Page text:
BL&P and BWU make progress in layoff talks
The Barbados Light and Power Co. Ltd (BL&P) and the Barbados Workers Union (BWU) have reported progress after four hours of intense deliberations, under the chairmanship of Chief Labour Officer Vincent Burnett, on pending layoffs by the island’s main electricity provider.
However, emerging from the meeting at union headquarters just after 7 p.m. Friday, BWU General Secretary Toni Moore admitted that she was not totally satisfied and would have liked the discussions to be at a more advanced stage.
“We would have liked if there was more positive progress to report,” she told reporters gathered outside Solidarity House.
“This does not negate the fact that there was progress. However, we anticipate such will be the case when our talks continue at the level of the Labour Department on Tuesday morning at 9:30 a.m.,” she said.
Also commenting on the talks was BL&P’s Human Resources Manager Roger Babooram, who also had a large delegation.
He expressed satisfaction over the outcome of today’s meeting, saying “this is our first meeting and we had some satisfactory talks at the level of Chief Labour Officer as part of the consultative level outlined by the Employment Rights Act.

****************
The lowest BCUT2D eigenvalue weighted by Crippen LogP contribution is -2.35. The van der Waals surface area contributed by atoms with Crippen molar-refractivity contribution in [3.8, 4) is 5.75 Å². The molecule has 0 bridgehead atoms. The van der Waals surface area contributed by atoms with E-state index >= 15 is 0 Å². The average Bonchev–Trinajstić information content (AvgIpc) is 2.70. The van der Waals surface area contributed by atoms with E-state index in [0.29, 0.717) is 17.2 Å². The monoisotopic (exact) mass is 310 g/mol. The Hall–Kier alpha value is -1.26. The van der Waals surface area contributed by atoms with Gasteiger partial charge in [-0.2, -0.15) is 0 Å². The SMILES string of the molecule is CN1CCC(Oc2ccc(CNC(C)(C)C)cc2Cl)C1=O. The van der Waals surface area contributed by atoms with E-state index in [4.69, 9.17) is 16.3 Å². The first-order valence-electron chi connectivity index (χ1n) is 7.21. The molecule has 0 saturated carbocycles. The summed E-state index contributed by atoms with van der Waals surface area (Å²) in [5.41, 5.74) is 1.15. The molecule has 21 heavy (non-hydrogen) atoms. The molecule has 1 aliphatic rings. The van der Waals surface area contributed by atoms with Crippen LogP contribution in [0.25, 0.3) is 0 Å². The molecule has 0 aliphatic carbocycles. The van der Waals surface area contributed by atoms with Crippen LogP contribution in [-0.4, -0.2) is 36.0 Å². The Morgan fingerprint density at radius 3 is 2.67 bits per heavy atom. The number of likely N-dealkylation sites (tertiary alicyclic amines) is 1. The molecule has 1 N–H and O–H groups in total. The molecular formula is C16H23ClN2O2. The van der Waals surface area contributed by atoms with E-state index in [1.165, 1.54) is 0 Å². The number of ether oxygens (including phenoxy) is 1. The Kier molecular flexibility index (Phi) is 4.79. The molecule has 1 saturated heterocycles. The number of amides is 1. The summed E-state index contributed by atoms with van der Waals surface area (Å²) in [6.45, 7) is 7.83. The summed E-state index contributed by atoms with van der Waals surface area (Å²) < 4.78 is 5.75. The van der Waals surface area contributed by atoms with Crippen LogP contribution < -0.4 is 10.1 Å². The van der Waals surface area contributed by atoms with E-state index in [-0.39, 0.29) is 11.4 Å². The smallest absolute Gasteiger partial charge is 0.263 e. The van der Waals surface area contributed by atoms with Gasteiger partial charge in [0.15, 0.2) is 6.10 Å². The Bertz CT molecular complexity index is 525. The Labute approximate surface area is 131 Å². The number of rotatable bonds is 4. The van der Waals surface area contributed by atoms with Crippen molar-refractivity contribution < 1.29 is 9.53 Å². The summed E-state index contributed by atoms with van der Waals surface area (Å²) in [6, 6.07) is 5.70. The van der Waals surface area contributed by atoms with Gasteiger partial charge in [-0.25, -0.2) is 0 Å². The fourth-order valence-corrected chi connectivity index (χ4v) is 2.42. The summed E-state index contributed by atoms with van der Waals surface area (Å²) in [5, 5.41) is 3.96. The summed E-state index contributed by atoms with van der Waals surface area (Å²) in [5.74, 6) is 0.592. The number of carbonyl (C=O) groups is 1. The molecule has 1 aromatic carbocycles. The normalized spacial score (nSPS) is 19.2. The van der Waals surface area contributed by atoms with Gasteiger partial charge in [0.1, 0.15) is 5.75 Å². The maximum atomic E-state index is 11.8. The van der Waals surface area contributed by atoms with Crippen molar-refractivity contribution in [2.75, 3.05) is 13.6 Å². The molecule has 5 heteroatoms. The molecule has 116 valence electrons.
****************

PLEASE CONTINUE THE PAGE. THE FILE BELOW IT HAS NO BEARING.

“We had some very good discussions and I would say that some progress was made today.”
He also assured that BL&P was committed to the consultative process, noting that the company had written to the BWU and the Chief Labour Officer outlining plans for non-voluntary redundancies.
“This is part of the process so we made ourselves available to the BWU and the CLO and we are very thankful that they have made themselves available so we will continue to have our talks,” Babooram added.
Pressed to disclosed some of the areas covered at the meeting, Babooram declined to offer any specifics, stressing that today’s meeting was the first and he would not want to go public with what was discussed.
The two sides have been embroiled in a bitter dispute with union officials accusing the power provider of acting in breach of the Employment Rights Act by issuing letters to workers informing them of widespread layoffs without first informing their bargaining agent or the Minister of Labour Senator Dr Esther Byer.
Reports had indicated that BL&P was preparing to sever 20 per cent of its 400 workers in an attempt to cut $30 million from its expenditure, but so far only 70 workers have opted for voluntary severance.